Anand Group flagship plans to prepare for the big play with a new R&D centre even as a diversified portfolio has enabled it to weather the slowdown, says Shobha Mathur.
Hence, the component supplier is strengthening its indigenous research and development (R&D) capabilities in preparation for the big leap, in addition to expanding its product basket in the aftermarket. With a strong portfolio in ride control products straddling shock absorbers, struts and front forks, the company has a large presence in the OEM segment, especially two-wheelers. To further strengthen its technical expertise in this area, it is opening the doors of a full-fledged two-wheeler R&D centre at Hosur, Tamil Nadu, by the end of 2013. The company already has an R&D hub, staffed with 30 engineers, for four-wheelers and commercial vehicles in Pune.
Gabriel India’s older R&D setup at Hosur was housed within the plant. The new R&D centre is being set up near the manufacturing facility with an investment of Rs 8 crore and will function as an independent centre with 30 engineers working on product development and other design areas. Manoj Kolhatkar, managing director of Gabriel India, told Autocar Professional on a visit to the Gurgaon Khandsa plant: “It will improve our design robustness. We were already doing product development for TVS and other customers. We are also upgrading our technology, benchmarking activities against competition.”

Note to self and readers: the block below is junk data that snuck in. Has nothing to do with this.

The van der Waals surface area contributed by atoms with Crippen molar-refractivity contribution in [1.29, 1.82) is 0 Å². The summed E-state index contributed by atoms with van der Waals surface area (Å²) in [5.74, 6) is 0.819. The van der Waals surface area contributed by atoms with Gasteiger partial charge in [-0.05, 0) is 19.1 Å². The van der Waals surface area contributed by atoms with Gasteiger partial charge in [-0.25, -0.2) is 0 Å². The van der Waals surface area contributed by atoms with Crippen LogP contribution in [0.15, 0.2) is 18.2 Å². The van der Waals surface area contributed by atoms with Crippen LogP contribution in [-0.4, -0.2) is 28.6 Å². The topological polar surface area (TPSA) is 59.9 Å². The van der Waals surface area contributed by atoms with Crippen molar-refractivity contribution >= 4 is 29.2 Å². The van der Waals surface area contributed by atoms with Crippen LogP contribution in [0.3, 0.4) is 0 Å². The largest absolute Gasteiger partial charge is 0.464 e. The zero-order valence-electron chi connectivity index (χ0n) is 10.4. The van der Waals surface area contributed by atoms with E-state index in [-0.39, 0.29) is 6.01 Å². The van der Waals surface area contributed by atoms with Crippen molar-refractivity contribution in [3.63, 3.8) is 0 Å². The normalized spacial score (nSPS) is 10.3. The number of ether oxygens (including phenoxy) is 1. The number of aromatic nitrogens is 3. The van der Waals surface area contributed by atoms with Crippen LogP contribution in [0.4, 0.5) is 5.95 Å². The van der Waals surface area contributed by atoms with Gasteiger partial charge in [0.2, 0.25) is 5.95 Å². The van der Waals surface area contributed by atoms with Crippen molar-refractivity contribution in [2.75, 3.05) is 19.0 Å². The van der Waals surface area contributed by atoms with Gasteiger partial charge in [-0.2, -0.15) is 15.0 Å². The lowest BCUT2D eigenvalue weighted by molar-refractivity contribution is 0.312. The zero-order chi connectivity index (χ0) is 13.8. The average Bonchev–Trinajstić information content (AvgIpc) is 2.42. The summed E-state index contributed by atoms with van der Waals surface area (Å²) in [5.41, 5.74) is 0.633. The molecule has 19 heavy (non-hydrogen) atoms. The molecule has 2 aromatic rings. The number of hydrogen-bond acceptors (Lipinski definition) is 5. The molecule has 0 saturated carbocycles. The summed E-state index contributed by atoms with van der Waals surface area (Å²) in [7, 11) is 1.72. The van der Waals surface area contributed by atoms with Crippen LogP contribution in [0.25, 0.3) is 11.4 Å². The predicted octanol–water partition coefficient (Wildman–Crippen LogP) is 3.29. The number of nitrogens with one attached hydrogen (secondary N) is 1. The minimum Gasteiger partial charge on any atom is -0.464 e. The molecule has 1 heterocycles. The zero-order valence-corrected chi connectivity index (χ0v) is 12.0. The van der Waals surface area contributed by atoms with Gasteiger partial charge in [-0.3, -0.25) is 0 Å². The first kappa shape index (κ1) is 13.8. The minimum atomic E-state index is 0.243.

The company, which currently has six manufacturing plants in India, does not plan to increase the plant count further in the immediate future.
The immediate focus though is on shoring up its R&D expertise especially as OEMs in India are driven by the cost-cutting mantra that necessitates localisation of development and series production, not only from the production standpoint but from the design point as well. This is why Gabriel considers it necessary to be ready with localised end-to-end solutions for its customers.
Towards this end, the company is also investing in upgrading its equipment – software and hardware – in both the two- and four-wheeler segments. It is also looking at a capex of Rs 30 crore yearly to be spent on technology, processes or products.
Tech pacts galore
Gabriel draws on pacts with overseas leaders and has a collaboration with Yamaha Motor Hydraulic Systems Japan, a 100 percent subsidiary of Yamaha Motors Japan, that specialises in the manufacture and sale of shock absorbing components for two-wheeler applications. It is drawing on this project-based alliance with Yamaha to undertake product development for customers jointly as well as independently in two-wheelers. For passenger cars, Gabriel leverages the technological expertise from KYB Corporation of Japan and KYBSE, Spain which are global leaders in suspensions. KYB also holds a five percent stake in Gabriel from last year while its alliance is again project-based. Some parts are also imported from KYB to facilitate the development process.